A motion to dismiss pursuant to Rule 12(b)(6) tests the sufficiency of a plaintiff's complaint. In reviewing a Rule 12(b)(6) motion, the Court “construe[s] the complaint in the light most favorable to the plaintiff, accept[s] its allegations as true, and draw[s] all inferences in favor of the plaintiff.” DirecTV, Inc. v. Treesh, 487 F.3d 471, 476 (6th Cir. 2007) (citation omitted). The Court, however, “need not accept as true legal conclusions or unwarranted factual inferences.” Id. (quoting Gregory v. Shelby County, 220 F.3d 433, 446 (6th Cir. 2000)). The Supreme Court explained that in order “[t]o survive a motion to dismiss, a complaint must contain sufficient factual matter, accepted as true, to ‘state a claim to relief that is plausible on its face.'” Ashcroft v. Iqbal, 129 S.Ct. 1937, 1949 (2009) (quoting Bell Atlantic Corp. v. Twombly, 550 U.S. 544, 570 (2007)). See also Courier v. Alcoa Wheel & Forged Products, 577 F.3d 625, 629 (6th Cir. 2009).

         Moreover, the facts that are pled must rise to the level of plausibility, not just possibility; “facts that are merely consistent with a defendant's liability . . . stop[ ] short of the line between possibility and plausibility.” Ashcroft v. Iqbal, 556 U.S. 662, 678 (2009) (quoting Bell Atlantic Corp. v. Twombly, 550 U.S. 544, 557 (2007)). According to the Sixth Circuit, “[a] claim has facial plausibility when the plaintiff pleads factual content that allows the court to draw the reasonable inference that the defendant is liable for the misconduct alleged.” Id. (citing Twombly, 550 U.S. at 556).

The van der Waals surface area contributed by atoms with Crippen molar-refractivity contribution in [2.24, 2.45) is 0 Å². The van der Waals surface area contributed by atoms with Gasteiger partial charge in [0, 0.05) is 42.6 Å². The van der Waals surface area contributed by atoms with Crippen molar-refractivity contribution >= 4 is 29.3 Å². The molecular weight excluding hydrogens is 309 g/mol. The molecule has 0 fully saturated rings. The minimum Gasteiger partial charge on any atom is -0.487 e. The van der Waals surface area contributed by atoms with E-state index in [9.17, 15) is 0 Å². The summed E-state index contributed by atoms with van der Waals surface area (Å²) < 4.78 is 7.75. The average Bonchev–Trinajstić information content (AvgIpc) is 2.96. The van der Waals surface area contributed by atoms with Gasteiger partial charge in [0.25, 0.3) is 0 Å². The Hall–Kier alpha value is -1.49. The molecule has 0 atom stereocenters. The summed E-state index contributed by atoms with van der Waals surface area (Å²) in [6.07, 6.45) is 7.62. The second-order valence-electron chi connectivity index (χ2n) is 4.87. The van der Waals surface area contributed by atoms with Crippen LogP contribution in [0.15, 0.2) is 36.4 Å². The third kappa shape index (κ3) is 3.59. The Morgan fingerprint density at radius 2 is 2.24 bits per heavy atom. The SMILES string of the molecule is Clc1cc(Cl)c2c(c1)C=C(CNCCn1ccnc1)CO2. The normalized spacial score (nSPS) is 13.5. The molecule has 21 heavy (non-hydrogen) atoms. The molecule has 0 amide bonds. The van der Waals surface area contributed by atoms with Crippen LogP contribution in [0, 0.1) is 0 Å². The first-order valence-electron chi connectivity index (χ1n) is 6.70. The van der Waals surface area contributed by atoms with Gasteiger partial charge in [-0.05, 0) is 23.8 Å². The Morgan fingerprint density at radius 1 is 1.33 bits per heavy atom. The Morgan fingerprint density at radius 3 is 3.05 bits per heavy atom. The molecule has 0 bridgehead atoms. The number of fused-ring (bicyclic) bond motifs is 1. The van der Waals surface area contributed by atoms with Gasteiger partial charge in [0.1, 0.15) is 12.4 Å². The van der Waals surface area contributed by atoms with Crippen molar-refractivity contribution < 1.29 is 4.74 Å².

Love alleges that the individual Defendants at FCRJ violated her constitutional rights by denying her medical care when she was in labor. [R. 1.] Such allegations are properly brought under 42 U.S.C. § 1983. Section 1983 does not create substantive rights but, rather, “provides a remedy for deprivations of rights secured by the Constitution and laws of the United States....” Lugar v. Edmondson Oil Co., 457 U.S. 922, 924 (1982); Mertik v. Blalock, 983 F.2d 1353, 1359 (6th Cir.1993). “To state a claim under § 1983, a plaintiff must allege the violation of a right secured by the Constitution and laws of the United States and must show that the alleged deprivation was committed by a person acting under color of state law.” West v. Atkins, 487 U.S. 42, 48 (1988). “The first step in any such claim is to identify the specific constitutional right allegedly infringed.” Albright v. Oliver, 510 U.S. 266, 271 (1994) (citing Graham v. Connor, 490 U.S. 386, 394 (1989) (additional citations omitted)).